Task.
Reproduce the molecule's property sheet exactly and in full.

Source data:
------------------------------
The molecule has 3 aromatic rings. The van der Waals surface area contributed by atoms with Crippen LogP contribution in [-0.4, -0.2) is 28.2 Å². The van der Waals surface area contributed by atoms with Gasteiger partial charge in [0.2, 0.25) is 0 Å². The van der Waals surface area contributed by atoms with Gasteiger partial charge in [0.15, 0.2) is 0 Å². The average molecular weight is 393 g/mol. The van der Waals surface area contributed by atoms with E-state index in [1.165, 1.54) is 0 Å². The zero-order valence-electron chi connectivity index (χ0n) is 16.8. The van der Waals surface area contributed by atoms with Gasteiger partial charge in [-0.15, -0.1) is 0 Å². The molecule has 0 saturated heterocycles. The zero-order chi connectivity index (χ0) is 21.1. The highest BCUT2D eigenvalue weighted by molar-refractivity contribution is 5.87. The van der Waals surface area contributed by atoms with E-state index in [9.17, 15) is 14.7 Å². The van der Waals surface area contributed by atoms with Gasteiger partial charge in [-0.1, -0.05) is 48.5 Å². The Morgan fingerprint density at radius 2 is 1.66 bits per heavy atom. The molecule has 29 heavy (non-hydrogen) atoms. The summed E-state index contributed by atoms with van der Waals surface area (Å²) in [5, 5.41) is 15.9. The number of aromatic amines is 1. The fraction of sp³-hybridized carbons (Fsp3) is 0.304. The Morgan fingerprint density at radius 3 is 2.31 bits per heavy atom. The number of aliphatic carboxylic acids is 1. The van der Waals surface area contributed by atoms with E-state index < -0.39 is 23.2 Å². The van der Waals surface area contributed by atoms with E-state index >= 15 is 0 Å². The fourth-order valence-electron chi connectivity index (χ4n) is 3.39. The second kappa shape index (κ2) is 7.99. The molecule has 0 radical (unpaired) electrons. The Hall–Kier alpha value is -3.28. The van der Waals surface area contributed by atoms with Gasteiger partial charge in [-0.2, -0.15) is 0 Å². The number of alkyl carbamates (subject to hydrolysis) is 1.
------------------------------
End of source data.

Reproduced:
The molecule has 3 aromatic rings. The van der Waals surface area contributed by atoms with Crippen LogP contribution in [-0.4, -0.2) is 28.2 Å². The van der Waals surface area contributed by atoms with Gasteiger partial charge in [0.2, 0.25) is 0 Å². The van der Waals surface area contributed by atoms with Gasteiger partial charge in [0.15, 0.2) is 0 Å². The average molecular weight is 393 g/mol. The van der Waals surface area contributed by atoms with E-state index in [1.165, 1.54) is 0 Å². The zero-order valence-electron chi connectivity index (χ0n) is 16.8. The van der Waals surface area contributed by atoms with Gasteiger partial charge in [-0.15, -0.1) is 0 Å². The molecule has 0 saturated heterocycles. The zero-order chi connectivity index (χ0) is 21.1. The highest BCUT2D eigenvalue weighted by molar-refractivity contribution is 5.87. The van der Waals surface area contributed by atoms with E-state index in [9.17, 15) is 14.7 Å². The van der Waals surface area contributed by atoms with Gasteiger partial charge in [-0.1, -0.05) is 48.5 Å². The Morgan fingerprint density at radius 2 is 1.66 bits per heavy atom. The molecule has 29 heavy (non-hydrogen) atoms. The summed E-state index contributed by atoms with van der Waals surface area (Å²) in [5, 5.41) is 15.9. The number of aromatic amines is 1. The fraction of sp³-hybridized carbons (Fsp3) is 0.304. The Morgan fingerprint density at radius 3 is 2.31 bits per heavy atom. The number of aliphatic carboxylic acids is 1. The van der Waals surface area contributed by atoms with E-state index < -0.39 is 23.2 Å². The van der Waals surface area contributed by atoms with E-state index >= 15 is 0 Å². The fourth-order valence-electron chi connectivity index (χ4n) is 3.39. The second kappa shape index (κ2) is 7.99. The molecule has 0 radical (unpaired) electrons. The Hall–Kier alpha value is -3.28. The van der Waals surface area contributed by atoms with Gasteiger partial charge in [-0.2, -0.15) is 0 Å². The number of alkyl carbamates (subject to hydrolysis) is 1.